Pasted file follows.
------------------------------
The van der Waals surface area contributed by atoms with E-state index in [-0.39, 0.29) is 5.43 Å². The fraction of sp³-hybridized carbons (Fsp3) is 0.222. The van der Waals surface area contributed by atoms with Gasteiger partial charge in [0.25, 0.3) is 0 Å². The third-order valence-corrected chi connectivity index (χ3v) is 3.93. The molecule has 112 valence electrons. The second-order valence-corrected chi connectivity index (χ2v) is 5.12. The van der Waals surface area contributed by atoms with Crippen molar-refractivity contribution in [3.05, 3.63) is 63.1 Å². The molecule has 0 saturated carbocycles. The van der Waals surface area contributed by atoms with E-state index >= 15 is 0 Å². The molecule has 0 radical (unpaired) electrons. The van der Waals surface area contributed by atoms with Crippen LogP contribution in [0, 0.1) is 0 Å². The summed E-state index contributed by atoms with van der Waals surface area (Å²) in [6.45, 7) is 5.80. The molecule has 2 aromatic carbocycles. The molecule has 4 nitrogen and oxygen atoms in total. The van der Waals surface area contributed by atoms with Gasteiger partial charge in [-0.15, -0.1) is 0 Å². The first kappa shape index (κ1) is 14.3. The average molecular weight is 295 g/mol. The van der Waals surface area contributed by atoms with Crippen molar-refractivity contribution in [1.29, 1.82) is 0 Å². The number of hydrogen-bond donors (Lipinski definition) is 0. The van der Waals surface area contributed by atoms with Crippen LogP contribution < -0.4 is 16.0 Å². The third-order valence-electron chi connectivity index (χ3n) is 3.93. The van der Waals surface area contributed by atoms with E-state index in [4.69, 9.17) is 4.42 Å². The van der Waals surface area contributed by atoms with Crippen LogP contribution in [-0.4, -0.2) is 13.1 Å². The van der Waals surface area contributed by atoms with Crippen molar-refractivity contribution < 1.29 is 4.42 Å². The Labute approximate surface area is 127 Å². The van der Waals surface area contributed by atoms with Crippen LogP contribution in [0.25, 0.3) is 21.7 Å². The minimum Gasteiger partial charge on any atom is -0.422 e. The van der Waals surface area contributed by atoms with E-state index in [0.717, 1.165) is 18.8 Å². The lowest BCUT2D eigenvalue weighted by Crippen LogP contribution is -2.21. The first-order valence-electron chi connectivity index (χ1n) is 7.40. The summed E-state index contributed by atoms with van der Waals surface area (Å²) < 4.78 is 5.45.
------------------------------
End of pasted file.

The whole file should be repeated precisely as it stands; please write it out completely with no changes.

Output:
The van der Waals surface area contributed by atoms with E-state index in [-0.39, 0.29) is 5.43 Å². The fraction of sp³-hybridized carbons (Fsp3) is 0.222. The van der Waals surface area contributed by atoms with Gasteiger partial charge in [0.25, 0.3) is 0 Å². The third-order valence-corrected chi connectivity index (χ3v) is 3.93. The molecule has 112 valence electrons. The second-order valence-corrected chi connectivity index (χ2v) is 5.12. The van der Waals surface area contributed by atoms with Crippen molar-refractivity contribution in [3.05, 3.63) is 63.1 Å². The molecule has 0 saturated carbocycles. The van der Waals surface area contributed by atoms with E-state index >= 15 is 0 Å². The molecule has 0 radical (unpaired) electrons. The van der Waals surface area contributed by atoms with Crippen LogP contribution in [0, 0.1) is 0 Å². The summed E-state index contributed by atoms with van der Waals surface area (Å²) in [6.45, 7) is 5.80. The molecule has 2 aromatic carbocycles. The molecule has 4 nitrogen and oxygen atoms in total. The van der Waals surface area contributed by atoms with Gasteiger partial charge in [-0.15, -0.1) is 0 Å². The first kappa shape index (κ1) is 14.3. The average molecular weight is 295 g/mol. The van der Waals surface area contributed by atoms with Crippen molar-refractivity contribution in [1.29, 1.82) is 0 Å². The number of hydrogen-bond donors (Lipinski definition) is 0. The van der Waals surface area contributed by atoms with Crippen LogP contribution < -0.4 is 16.0 Å². The third-order valence-electron chi connectivity index (χ3n) is 3.93. The van der Waals surface area contributed by atoms with E-state index in [4.69, 9.17) is 4.42 Å². The van der Waals surface area contributed by atoms with Crippen LogP contribution in [-0.4, -0.2) is 13.1 Å². The van der Waals surface area contributed by atoms with Crippen molar-refractivity contribution < 1.29 is 4.42 Å². The Labute approximate surface area is 127 Å². The van der Waals surface area contributed by atoms with Crippen LogP contribution in [0.25, 0.3) is 21.7 Å². The minimum Gasteiger partial charge on any atom is -0.422 e. The van der Waals surface area contributed by atoms with E-state index in [0.717, 1.165) is 18.8 Å². The lowest BCUT2D eigenvalue weighted by Crippen LogP contribution is -2.21. The first-order valence-electron chi connectivity index (χ1n) is 7.40. The summed E-state index contributed by atoms with van der Waals surface area (Å²) < 4.78 is 5.45.